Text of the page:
Neurofeedback and attention deficit hyperactivity disorder (ADHD)
Insufficient evidence – there either hasn’t been any research on this treatment option or there is a small amount of evidence with unclear conclusions.
It is thought that in ADHD there are differences in the electrical activity of the brain, specifically in areas that control attention and impulsivity. The theory behind neurofeedback as a treatment for ADHD is that it might be possible to train someone to control their brain’s electrical activity. This is done be measuring the brain’s electrical activity using an electro encephalogram (where removable electrodes are placed on the head) while completing a simple task. This can give feedback on the brain’s electrical activity and teach ways to control it. A typical course of neurofeedback can involve 40 or more sessions.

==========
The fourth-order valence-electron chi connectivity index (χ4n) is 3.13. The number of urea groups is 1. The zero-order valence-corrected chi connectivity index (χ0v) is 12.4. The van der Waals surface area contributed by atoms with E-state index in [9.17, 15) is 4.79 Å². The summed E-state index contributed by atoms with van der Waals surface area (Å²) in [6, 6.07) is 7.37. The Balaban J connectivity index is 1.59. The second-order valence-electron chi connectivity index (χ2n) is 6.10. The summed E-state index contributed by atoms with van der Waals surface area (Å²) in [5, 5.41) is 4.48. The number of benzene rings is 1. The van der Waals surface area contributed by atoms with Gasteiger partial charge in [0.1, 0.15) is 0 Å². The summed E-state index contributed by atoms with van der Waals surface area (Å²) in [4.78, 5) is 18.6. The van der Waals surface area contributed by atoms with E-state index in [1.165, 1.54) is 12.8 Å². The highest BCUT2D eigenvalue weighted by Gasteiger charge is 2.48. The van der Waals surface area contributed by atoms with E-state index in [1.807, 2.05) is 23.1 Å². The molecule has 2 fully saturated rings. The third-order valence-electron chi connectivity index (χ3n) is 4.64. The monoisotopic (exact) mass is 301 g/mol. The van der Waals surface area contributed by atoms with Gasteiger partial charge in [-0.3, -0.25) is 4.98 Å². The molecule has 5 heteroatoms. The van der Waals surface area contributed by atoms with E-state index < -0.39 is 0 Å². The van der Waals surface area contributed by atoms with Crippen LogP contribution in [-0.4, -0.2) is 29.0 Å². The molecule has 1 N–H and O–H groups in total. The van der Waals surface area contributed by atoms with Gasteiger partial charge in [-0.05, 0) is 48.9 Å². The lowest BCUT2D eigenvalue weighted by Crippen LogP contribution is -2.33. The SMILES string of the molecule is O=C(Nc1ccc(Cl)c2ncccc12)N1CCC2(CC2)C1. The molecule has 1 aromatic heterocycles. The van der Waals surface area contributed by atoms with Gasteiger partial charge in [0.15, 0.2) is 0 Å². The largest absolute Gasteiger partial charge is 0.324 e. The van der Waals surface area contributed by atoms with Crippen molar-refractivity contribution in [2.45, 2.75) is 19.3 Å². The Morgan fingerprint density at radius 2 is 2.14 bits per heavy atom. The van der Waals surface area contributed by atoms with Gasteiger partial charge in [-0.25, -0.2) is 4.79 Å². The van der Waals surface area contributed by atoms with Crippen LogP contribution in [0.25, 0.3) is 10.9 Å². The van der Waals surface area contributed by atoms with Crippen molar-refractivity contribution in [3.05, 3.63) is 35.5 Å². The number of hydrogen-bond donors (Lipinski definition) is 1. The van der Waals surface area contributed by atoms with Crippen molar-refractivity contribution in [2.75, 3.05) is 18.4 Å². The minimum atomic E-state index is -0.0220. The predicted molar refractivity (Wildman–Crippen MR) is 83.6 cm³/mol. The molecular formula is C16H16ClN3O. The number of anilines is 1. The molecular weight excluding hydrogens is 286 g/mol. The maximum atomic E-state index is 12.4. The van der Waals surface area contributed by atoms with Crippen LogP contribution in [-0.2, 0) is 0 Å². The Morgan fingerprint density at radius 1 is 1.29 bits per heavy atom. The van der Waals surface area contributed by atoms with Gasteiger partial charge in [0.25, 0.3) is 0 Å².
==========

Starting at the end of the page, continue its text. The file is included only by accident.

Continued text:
Studies of neurofeedback on ADHD have shown mixed results and it is not generally available as a treatment in the UK.
Treatments outlined on these webpages may not be available in every local area. It’s important that you discuss with your GP or mental health professional the treatment options available to you. You can also search for services near you on our Youth Wellbeing Directory and find out more about referral processes here.